Wednesday 23 November 2022.10:30am - 11:30am

Usama Kalim, Yohana Kifel Meknon, Francis Stonier

Enabling STEM opportunities for developing countries’ children through innovative cost-effective STEM curriculum

Contact Author: Usama Kalim (This email address is being protected from spambots. You need JavaScript enabled to view it.)

Faculty of Education, Southwest University, Chongqing, China 400715


The economic growth of any country is linked with education. STEM education is a modern-day approach from developed countries to educate the pupils and prepare them for the 21st century needs. The developed countries are encouraging creative and technological innovations through STEM education. These countries will be able to utilize new technologies to increase productivity and sustain economic growth. Different researchers worldwide highlighted the significance of STEM education for the future. This type of education fosters pupils' critical thinking and problem-solving abilities, which enables their creative and innovative thinking. This set of abilities prepares them for 21st-century jobs. In the era of technological innovation, youth who possess these skills will be able to uplift the country’s economy through innovation and science. 

Despite the increasing focus from developed countries on STEM, the developing countries still struggle to integrate STEM into their education system. The biggest challenge of STEM education for developing countries comes from the financial aspect. The developing world is still trying to cope with the basic challenges, and despite realizing the importance of STEM, not been able to make any significant efforts in this regard. The literature on STEM education in developing countries is also just limited to describing its benefits for economy and nation development. It does not propose strategies to implement STEM education in developing economies efficiently. This paper aims to highlight the significance of STEM for developing countries' economies by extant review of the literature and propose strategies that how innovative and cost-effective curricula can make it possible for the developing world to overcome the financial challenges.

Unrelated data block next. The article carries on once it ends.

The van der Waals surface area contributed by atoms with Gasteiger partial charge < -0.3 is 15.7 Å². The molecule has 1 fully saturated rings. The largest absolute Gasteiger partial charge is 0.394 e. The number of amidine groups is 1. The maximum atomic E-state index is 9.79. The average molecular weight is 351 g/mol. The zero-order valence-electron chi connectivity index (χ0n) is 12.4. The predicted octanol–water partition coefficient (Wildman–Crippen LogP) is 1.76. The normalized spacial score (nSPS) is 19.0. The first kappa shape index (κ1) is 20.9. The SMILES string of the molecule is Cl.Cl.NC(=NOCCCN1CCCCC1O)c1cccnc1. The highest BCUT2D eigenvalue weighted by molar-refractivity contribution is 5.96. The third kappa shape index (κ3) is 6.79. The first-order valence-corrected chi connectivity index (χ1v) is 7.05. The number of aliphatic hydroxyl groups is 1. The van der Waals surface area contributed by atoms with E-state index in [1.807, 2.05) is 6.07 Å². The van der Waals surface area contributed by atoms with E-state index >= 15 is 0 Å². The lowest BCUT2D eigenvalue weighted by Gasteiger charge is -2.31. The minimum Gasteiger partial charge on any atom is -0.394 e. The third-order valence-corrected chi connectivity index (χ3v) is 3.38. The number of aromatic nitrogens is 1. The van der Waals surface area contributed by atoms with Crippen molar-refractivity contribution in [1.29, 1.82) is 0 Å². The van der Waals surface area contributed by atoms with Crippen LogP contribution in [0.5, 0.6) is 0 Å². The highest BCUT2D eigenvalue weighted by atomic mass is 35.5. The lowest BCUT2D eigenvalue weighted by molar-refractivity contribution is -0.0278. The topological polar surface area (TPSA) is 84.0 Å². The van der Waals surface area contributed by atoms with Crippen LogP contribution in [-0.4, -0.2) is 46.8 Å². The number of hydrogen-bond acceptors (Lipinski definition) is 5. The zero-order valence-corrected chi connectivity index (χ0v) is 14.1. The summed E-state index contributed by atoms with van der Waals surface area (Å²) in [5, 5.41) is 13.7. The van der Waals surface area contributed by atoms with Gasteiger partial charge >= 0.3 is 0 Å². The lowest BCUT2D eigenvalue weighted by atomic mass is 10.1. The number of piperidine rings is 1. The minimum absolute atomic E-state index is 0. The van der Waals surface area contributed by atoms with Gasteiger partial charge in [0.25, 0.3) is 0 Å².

Douglas B. Clark, David Scott, Sandra Becker

Thinking design in education: positioning preservice teachers as agents of change

Contact Author: Douglas B. Clark  (This email address is being protected from spambots. You need JavaScript enabled to view it.)

Werklund School of Education, University of Calgary, Calgary Alberta T2N1N4, Canada


A significant body of research suggests that the cultural configurations of schools, including their governance structures, organization, and teachers’ approaches to curriculum and instruction, have not substantially changed in North America over the last century (Cuban, 2020). The linear, instrumental, and technical rational tradition of design in education in North America stands in contrast to the ways design is conceptualized in design fields where there has been an emphasis on promoting more stakeholder-centered approaches to design (Buchanan, 2001; Dorst, 2011; Schön, 1984). Guided by contemporary theory and research from design fields, we propose a framework for conceptualizing K-12 educators’ stances toward design organized along a continuum from technical rational to designerly emphasizing four key themes: (1) view of the problem space, (2) approach to inquiry and stakeholder engagement, (3) framing and frame creation, and (4) conceptualization of design process. Our goal is to use this framework to position pre-service teachers as agents of change.